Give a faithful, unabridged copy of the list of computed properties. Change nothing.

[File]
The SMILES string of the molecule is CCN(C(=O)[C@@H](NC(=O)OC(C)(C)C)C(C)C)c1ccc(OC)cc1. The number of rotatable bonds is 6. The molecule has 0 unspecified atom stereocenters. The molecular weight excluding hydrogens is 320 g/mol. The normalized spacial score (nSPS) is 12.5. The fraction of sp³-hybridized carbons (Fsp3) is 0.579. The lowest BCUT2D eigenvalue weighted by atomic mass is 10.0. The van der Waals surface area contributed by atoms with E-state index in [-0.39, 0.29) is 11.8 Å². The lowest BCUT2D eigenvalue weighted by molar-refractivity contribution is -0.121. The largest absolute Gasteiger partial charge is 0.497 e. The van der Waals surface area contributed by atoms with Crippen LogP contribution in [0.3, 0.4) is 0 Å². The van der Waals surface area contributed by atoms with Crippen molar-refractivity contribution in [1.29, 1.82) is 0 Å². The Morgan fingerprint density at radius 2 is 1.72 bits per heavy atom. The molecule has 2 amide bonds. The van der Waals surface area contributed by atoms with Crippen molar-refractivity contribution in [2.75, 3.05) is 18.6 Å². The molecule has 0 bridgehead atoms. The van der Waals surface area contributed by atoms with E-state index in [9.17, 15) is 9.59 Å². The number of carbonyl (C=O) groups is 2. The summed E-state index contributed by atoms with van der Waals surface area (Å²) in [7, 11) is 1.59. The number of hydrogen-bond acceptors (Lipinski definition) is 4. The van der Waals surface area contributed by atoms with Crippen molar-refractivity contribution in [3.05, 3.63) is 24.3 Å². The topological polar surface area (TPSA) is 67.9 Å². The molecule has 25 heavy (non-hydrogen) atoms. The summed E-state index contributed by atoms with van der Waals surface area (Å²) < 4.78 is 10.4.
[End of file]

The SMILES string of the molecule is CCN(C(=O)[C@@H](NC(=O)OC(C)(C)C)C(C)C)c1ccc(OC)cc1. The number of rotatable bonds is 6. The molecule has 0 unspecified atom stereocenters. The molecular weight excluding hydrogens is 320 g/mol. The normalized spacial score (nSPS) is 12.5. The fraction of sp³-hybridized carbons (Fsp3) is 0.579. The lowest BCUT2D eigenvalue weighted by atomic mass is 10.0. The van der Waals surface area contributed by atoms with E-state index in [-0.39, 0.29) is 11.8 Å². The lowest BCUT2D eigenvalue weighted by molar-refractivity contribution is -0.121. The largest absolute Gasteiger partial charge is 0.497 e. The van der Waals surface area contributed by atoms with Crippen LogP contribution in [0.3, 0.4) is 0 Å². The van der Waals surface area contributed by atoms with Crippen molar-refractivity contribution in [1.29, 1.82) is 0 Å². The Morgan fingerprint density at radius 2 is 1.72 bits per heavy atom. The molecule has 2 amide bonds. The van der Waals surface area contributed by atoms with Crippen molar-refractivity contribution in [2.75, 3.05) is 18.6 Å². The molecule has 0 bridgehead atoms. The van der Waals surface area contributed by atoms with E-state index in [9.17, 15) is 9.59 Å². The number of carbonyl (C=O) groups is 2. The summed E-state index contributed by atoms with van der Waals surface area (Å²) in [7, 11) is 1.59. The number of hydrogen-bond acceptors (Lipinski definition) is 4. The van der Waals surface area contributed by atoms with Crippen molar-refractivity contribution in [3.05, 3.63) is 24.3 Å². The topological polar surface area (TPSA) is 67.9 Å². The molecule has 25 heavy (non-hydrogen) atoms. The summed E-state index contributed by atoms with van der Waals surface area (Å²) < 4.78 is 10.4.